Such programmes span pre-Kindergarten (age 3-5) to 12th Grade (age 17-18) and beyond and incorporate three key domains: social emotional support, academic achievement and college & career readiness. Some of these programmes (“RAMP programmes”) are accredited by ASCA, the American School Counselor Association, confirming that the programmes operate to given level of specification and quality. An impressive body of research has been established over the decades supporting the potential benefit of this approach to student support.
“College and career readiness” is seen as an essential component of these programmes and is integrated with other forms of support from age 3-5 onwards.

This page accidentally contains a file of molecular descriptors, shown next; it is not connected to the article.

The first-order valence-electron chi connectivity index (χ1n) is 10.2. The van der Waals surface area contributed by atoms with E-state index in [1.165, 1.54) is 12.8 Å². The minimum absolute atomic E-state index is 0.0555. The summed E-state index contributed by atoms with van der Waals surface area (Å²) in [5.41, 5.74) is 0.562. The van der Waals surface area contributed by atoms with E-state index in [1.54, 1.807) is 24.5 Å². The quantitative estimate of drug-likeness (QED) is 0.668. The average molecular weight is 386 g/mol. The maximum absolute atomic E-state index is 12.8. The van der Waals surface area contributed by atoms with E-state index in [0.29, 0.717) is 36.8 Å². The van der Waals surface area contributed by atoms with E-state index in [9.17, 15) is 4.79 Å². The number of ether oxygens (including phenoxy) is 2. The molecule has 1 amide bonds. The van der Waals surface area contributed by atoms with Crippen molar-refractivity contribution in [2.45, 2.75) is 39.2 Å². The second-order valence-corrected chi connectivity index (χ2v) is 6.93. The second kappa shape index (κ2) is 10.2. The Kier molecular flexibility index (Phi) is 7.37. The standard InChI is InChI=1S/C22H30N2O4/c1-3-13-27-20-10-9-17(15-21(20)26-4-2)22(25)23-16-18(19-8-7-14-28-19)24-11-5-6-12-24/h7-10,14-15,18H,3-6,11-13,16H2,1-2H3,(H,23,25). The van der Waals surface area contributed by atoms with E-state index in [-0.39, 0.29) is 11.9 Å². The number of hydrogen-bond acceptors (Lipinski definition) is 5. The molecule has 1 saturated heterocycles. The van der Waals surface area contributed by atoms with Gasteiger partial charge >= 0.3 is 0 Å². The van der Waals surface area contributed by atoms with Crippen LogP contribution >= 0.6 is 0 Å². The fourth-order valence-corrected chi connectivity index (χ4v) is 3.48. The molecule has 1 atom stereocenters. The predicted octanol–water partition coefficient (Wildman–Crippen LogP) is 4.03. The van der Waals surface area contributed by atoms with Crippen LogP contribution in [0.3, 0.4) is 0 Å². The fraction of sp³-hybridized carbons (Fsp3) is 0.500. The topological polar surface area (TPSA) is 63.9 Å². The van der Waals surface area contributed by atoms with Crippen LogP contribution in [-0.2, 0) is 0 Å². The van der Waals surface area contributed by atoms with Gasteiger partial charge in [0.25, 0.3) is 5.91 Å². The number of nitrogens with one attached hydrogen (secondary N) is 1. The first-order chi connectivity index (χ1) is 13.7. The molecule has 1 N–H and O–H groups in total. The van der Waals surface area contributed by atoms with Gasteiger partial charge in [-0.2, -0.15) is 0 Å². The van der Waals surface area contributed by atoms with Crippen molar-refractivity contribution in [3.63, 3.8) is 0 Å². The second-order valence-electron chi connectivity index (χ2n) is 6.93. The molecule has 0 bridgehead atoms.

Naturally, the kinds of activities that relate to career readiness look very different in primary school to secondary school. No-one, least of all school counsellors and personal advisers, wants to make kids grow up too fast or become fixated on a single job. Primary-age career-related learning is quite the opposite. As Nick Chambers, CEO of Education and Employers writes in Career Matters, “[It is about] broadening horizons and raising aspirations, giving children a wide range of experiences of the world including the world of work. It is about opening doors, showing children the vast range of possibilities open to them and helping to keep their options open for as long as possible. And there is a range of attributes, skills, and behaviours that can be encouraged in this early stage of a child’s life that will leave them in the best possible position as they begin their transitions to secondary education and to future life.”